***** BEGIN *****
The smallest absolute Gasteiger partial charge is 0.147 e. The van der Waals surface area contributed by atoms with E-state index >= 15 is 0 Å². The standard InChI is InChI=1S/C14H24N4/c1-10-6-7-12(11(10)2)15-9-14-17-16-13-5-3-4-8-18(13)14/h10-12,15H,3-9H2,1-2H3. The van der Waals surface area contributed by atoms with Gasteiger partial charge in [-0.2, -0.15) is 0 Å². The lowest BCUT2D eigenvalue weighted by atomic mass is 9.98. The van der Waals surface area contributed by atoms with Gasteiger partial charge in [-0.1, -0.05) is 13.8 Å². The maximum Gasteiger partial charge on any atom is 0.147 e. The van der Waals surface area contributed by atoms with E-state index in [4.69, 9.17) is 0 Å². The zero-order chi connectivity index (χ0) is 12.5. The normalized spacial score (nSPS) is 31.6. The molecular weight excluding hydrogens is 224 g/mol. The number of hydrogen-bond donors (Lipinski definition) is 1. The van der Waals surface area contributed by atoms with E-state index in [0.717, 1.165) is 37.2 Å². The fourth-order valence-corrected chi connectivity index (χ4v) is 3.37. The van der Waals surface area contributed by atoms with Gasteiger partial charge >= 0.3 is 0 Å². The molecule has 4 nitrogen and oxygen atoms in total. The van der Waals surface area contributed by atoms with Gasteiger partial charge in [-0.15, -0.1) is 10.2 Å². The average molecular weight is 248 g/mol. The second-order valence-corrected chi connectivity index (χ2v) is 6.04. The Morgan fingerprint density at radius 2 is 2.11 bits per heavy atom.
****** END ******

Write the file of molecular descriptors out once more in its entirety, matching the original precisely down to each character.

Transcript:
The smallest absolute Gasteiger partial charge is 0.147 e. The van der Waals surface area contributed by atoms with E-state index >= 15 is 0 Å². The standard InChI is InChI=1S/C14H24N4/c1-10-6-7-12(11(10)2)15-9-14-17-16-13-5-3-4-8-18(13)14/h10-12,15H,3-9H2,1-2H3. The van der Waals surface area contributed by atoms with Gasteiger partial charge in [-0.2, -0.15) is 0 Å². The lowest BCUT2D eigenvalue weighted by atomic mass is 9.98. The van der Waals surface area contributed by atoms with Gasteiger partial charge in [-0.1, -0.05) is 13.8 Å². The maximum Gasteiger partial charge on any atom is 0.147 e. The van der Waals surface area contributed by atoms with E-state index in [4.69, 9.17) is 0 Å². The zero-order chi connectivity index (χ0) is 12.5. The normalized spacial score (nSPS) is 31.6. The molecular weight excluding hydrogens is 224 g/mol. The number of hydrogen-bond donors (Lipinski definition) is 1. The van der Waals surface area contributed by atoms with E-state index in [0.717, 1.165) is 37.2 Å². The fourth-order valence-corrected chi connectivity index (χ4v) is 3.37. The van der Waals surface area contributed by atoms with Gasteiger partial charge >= 0.3 is 0 Å². The molecule has 4 nitrogen and oxygen atoms in total. The van der Waals surface area contributed by atoms with Gasteiger partial charge in [-0.15, -0.1) is 10.2 Å². The average molecular weight is 248 g/mol. The second-order valence-corrected chi connectivity index (χ2v) is 6.04. The Morgan fingerprint density at radius 2 is 2.11 bits per heavy atom.